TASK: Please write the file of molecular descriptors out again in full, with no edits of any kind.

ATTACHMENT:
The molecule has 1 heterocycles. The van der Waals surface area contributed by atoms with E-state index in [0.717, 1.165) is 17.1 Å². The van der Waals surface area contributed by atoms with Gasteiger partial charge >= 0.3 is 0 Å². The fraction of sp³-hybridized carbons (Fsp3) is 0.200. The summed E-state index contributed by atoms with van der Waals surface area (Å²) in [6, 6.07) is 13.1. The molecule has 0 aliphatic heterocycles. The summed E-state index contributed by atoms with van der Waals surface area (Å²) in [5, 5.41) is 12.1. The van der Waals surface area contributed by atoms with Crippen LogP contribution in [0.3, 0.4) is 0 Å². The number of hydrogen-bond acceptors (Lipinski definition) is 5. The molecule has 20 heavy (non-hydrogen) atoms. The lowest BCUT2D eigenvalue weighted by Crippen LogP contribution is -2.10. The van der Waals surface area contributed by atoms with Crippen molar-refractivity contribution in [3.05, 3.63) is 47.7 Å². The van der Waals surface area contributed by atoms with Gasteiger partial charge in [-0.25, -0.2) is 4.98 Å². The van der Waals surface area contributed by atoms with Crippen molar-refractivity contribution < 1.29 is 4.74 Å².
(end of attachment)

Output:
The molecule has 1 heterocycles. The van der Waals surface area contributed by atoms with E-state index in [0.717, 1.165) is 17.1 Å². The van der Waals surface area contributed by atoms with Gasteiger partial charge >= 0.3 is 0 Å². The fraction of sp³-hybridized carbons (Fsp3) is 0.200. The summed E-state index contributed by atoms with van der Waals surface area (Å²) in [6, 6.07) is 13.1. The molecule has 0 aliphatic heterocycles. The summed E-state index contributed by atoms with van der Waals surface area (Å²) in [5, 5.41) is 12.1. The van der Waals surface area contributed by atoms with Crippen LogP contribution in [0.3, 0.4) is 0 Å². The number of hydrogen-bond acceptors (Lipinski definition) is 5. The molecule has 20 heavy (non-hydrogen) atoms. The lowest BCUT2D eigenvalue weighted by Crippen LogP contribution is -2.10. The van der Waals surface area contributed by atoms with Crippen molar-refractivity contribution in [3.05, 3.63) is 47.7 Å². The van der Waals surface area contributed by atoms with Gasteiger partial charge in [-0.25, -0.2) is 4.98 Å². The van der Waals surface area contributed by atoms with Crippen molar-refractivity contribution < 1.29 is 4.74 Å².